Bottom line: Learn how to use Power Query to unpivot or normalize your data to get it ready for use in a pivot table.
Skill level: Intermediate
Video: How to Unpivot Your Data with Power Query
In the following video I show a simple example of how to unpivot your data with Power Query in Excel.
Video best viewed in full screen HD.
Download the Excel File
Download the Excel file to follow along.
Why Do I Need to Unpivot My Data?
Often times we receive data that is NOT in the right format for use in a pivot table.
This could be a report that is exported from a system of record, or it could be a spreadsheet that is being manually updated. Either way, getting this data in the correct layout is the most important step in creating a pivot table.
Power Query’s Unpivot Button
Fortunately, Power Query has an Unpivot Button that makes it really fast and easy to unpivot in Excel.
It’s basically a 3-step process:
- Load your data into Power Query (create a query)
- Unpivot the selected columns to normalize the data.
- Output the results to a new worksheet in Excel.
The Unpivot Columns button is located on the Transform tab of the Power Query Editor window.
Checkout my article on an Overview of Power Query if you haven't heard of this awesome (free) tool.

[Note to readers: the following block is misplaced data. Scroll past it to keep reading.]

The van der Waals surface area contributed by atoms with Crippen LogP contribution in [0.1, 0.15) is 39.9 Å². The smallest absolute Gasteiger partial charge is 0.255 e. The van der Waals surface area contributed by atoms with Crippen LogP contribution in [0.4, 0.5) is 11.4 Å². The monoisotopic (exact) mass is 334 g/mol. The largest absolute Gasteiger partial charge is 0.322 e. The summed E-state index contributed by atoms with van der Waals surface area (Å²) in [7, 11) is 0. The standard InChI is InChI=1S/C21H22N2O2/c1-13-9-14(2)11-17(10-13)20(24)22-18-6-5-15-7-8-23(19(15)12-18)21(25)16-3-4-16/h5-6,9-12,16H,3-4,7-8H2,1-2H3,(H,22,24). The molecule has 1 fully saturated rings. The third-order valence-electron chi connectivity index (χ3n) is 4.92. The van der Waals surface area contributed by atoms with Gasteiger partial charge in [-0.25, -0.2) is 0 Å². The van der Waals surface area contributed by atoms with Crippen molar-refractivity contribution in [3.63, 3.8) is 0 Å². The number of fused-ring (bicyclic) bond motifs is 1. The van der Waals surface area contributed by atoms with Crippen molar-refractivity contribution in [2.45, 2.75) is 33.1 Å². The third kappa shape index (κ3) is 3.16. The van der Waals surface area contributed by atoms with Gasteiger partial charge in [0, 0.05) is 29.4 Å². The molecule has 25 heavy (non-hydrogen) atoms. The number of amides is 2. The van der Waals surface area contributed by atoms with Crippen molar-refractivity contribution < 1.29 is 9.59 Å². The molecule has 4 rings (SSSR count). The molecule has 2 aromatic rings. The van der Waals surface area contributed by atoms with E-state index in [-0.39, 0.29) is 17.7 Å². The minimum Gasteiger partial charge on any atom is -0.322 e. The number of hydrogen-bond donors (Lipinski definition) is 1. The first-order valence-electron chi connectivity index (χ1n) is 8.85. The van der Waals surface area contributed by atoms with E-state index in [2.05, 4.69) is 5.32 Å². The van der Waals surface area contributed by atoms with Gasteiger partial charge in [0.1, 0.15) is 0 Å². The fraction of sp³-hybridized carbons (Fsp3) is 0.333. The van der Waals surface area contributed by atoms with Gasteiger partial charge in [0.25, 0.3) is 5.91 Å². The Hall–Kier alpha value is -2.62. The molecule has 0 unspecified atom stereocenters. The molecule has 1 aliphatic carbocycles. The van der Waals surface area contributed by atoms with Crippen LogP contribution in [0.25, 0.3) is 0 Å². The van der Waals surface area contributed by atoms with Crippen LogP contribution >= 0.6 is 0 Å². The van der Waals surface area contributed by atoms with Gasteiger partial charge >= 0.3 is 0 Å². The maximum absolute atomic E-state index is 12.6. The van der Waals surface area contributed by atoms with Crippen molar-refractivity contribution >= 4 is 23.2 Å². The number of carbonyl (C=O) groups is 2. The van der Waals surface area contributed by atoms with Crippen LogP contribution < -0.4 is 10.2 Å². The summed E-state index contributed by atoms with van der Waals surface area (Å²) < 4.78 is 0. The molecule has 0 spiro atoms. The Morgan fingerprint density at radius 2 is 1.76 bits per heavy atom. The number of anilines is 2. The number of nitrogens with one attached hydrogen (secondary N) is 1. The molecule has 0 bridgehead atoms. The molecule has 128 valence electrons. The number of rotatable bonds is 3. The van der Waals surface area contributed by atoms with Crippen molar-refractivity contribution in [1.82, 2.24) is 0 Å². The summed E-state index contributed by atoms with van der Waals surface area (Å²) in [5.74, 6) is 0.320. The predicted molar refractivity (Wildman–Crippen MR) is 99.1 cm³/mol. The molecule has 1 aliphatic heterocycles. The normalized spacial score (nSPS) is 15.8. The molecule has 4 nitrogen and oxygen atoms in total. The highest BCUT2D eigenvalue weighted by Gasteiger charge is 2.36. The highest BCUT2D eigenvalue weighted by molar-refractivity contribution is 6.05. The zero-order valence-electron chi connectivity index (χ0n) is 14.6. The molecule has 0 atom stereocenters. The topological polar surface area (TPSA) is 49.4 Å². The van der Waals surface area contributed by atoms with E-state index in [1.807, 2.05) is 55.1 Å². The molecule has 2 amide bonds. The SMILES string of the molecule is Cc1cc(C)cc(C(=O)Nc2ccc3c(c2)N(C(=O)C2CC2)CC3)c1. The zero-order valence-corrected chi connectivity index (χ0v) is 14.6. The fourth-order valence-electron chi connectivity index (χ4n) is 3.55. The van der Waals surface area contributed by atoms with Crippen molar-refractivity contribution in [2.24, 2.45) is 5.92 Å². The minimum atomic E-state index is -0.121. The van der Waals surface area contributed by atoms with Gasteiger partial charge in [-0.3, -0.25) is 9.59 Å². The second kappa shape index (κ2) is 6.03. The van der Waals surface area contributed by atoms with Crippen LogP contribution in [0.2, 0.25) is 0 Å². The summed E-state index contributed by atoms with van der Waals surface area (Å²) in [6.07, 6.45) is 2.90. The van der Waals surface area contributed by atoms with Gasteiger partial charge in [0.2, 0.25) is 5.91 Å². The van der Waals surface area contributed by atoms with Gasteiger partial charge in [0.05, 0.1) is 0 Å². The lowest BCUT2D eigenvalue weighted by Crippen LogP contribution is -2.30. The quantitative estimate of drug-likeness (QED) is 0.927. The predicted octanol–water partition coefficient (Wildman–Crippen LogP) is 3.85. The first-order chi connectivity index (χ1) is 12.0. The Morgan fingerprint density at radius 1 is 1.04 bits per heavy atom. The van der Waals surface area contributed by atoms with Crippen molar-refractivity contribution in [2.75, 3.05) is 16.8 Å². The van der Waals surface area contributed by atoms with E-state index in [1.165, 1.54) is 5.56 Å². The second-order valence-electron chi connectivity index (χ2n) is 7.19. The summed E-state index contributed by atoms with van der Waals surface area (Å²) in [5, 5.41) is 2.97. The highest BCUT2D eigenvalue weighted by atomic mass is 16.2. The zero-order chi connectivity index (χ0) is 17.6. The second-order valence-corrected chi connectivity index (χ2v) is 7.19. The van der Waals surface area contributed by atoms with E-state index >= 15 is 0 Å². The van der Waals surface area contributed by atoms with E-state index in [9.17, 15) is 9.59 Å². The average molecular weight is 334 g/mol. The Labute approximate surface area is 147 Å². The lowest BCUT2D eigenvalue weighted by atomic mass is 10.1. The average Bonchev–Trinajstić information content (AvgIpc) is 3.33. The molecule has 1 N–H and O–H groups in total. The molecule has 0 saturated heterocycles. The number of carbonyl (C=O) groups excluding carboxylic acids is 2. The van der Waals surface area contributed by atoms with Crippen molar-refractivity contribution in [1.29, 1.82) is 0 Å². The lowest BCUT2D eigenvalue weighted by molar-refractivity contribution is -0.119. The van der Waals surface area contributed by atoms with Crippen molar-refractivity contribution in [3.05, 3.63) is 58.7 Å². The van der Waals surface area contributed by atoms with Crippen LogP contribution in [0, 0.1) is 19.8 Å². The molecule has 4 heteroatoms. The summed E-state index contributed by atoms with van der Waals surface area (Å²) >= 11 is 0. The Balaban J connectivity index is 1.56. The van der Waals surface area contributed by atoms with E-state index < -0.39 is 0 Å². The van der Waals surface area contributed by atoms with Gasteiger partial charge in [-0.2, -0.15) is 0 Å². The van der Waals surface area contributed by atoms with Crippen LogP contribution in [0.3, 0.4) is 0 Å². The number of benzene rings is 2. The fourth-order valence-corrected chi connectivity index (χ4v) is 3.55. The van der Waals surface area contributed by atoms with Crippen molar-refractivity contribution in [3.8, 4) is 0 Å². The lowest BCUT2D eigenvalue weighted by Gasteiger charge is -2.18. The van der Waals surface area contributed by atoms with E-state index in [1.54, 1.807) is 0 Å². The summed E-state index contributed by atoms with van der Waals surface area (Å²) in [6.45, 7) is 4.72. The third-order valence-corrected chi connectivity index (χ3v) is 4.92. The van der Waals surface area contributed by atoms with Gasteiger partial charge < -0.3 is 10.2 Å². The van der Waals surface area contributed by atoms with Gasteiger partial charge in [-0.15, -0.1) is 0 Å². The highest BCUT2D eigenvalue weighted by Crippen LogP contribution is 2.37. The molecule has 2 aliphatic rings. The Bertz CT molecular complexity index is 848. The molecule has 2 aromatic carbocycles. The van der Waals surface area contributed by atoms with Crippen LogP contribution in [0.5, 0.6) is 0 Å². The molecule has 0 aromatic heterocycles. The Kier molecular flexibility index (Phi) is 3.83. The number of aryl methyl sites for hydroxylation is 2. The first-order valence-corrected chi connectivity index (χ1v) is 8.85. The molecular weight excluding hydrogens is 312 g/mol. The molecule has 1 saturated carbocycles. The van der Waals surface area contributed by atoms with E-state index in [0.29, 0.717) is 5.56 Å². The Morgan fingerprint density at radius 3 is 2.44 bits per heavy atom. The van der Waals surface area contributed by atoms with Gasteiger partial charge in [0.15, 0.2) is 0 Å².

A Simple Example of Unpivot
The following screencast shows how to unpivot a sheet that contains inventory data.
The original sheet is laid out in a horizontally with columns for the different products. To use this data as the source of a pivot table, we need to put all the product names in a single column and all the inventory values in another column.
The Unpivoted Table in the image above can be used as the source data of a pivot table. This layout will make it easy to create summarized reports with different layouts.
- Overview of Power Query – Heard of Power Query but not sure what it is exactly? This article explains what Power Query is all about along with some of my favorite features.
- The Complete Guide to Installing Power Query – Power Query is a “free” add-in from Microsoft for Excel 2010 and 2013. This guide explains which versions of Excel you need, and how to install it.
- How to Structure Your Source Data for a Pivot Table – Learn why your data needs to be unpivoted or normalized before it can be used as the source of a pivot table.
- How Pivot Tables Work – Learn the mechanics of a pivot table and what happens when fields are placed in each area.
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